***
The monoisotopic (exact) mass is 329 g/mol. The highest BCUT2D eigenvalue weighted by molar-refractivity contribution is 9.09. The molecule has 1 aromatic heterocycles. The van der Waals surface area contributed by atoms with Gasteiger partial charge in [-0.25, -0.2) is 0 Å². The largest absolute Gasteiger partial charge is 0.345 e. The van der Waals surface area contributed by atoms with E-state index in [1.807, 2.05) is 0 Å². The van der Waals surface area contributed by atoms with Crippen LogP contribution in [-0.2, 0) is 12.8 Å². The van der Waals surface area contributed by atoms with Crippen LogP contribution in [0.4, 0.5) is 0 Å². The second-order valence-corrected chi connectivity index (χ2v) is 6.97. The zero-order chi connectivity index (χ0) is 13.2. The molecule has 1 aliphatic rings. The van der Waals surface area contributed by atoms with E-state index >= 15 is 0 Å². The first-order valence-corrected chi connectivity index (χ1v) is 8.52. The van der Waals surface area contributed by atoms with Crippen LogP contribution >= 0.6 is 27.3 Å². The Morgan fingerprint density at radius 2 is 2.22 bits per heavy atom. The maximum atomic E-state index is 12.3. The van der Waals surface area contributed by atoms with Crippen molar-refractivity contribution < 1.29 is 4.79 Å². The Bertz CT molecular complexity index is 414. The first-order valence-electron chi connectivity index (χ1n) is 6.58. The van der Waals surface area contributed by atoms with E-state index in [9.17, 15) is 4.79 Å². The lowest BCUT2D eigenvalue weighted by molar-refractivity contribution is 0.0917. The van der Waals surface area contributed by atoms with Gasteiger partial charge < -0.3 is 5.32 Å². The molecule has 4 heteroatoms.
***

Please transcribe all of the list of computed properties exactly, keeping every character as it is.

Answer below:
The monoisotopic (exact) mass is 329 g/mol. The highest BCUT2D eigenvalue weighted by molar-refractivity contribution is 9.09. The molecule has 1 aromatic heterocycles. The van der Waals surface area contributed by atoms with Gasteiger partial charge in [-0.25, -0.2) is 0 Å². The largest absolute Gasteiger partial charge is 0.345 e. The van der Waals surface area contributed by atoms with E-state index in [1.807, 2.05) is 0 Å². The van der Waals surface area contributed by atoms with Crippen LogP contribution in [-0.2, 0) is 12.8 Å². The van der Waals surface area contributed by atoms with Crippen LogP contribution in [0.4, 0.5) is 0 Å². The second-order valence-corrected chi connectivity index (χ2v) is 6.97. The zero-order chi connectivity index (χ0) is 13.2. The molecule has 1 aliphatic rings. The van der Waals surface area contributed by atoms with E-state index >= 15 is 0 Å². The first-order valence-corrected chi connectivity index (χ1v) is 8.52. The van der Waals surface area contributed by atoms with Crippen LogP contribution >= 0.6 is 27.3 Å². The Morgan fingerprint density at radius 2 is 2.22 bits per heavy atom. The maximum atomic E-state index is 12.3. The van der Waals surface area contributed by atoms with Crippen molar-refractivity contribution < 1.29 is 4.79 Å². The Bertz CT molecular complexity index is 414. The first-order valence-electron chi connectivity index (χ1n) is 6.58. The van der Waals surface area contributed by atoms with E-state index in [9.17, 15) is 4.79 Å². The lowest BCUT2D eigenvalue weighted by molar-refractivity contribution is 0.0917. The van der Waals surface area contributed by atoms with Gasteiger partial charge < -0.3 is 5.32 Å². The molecule has 4 heteroatoms.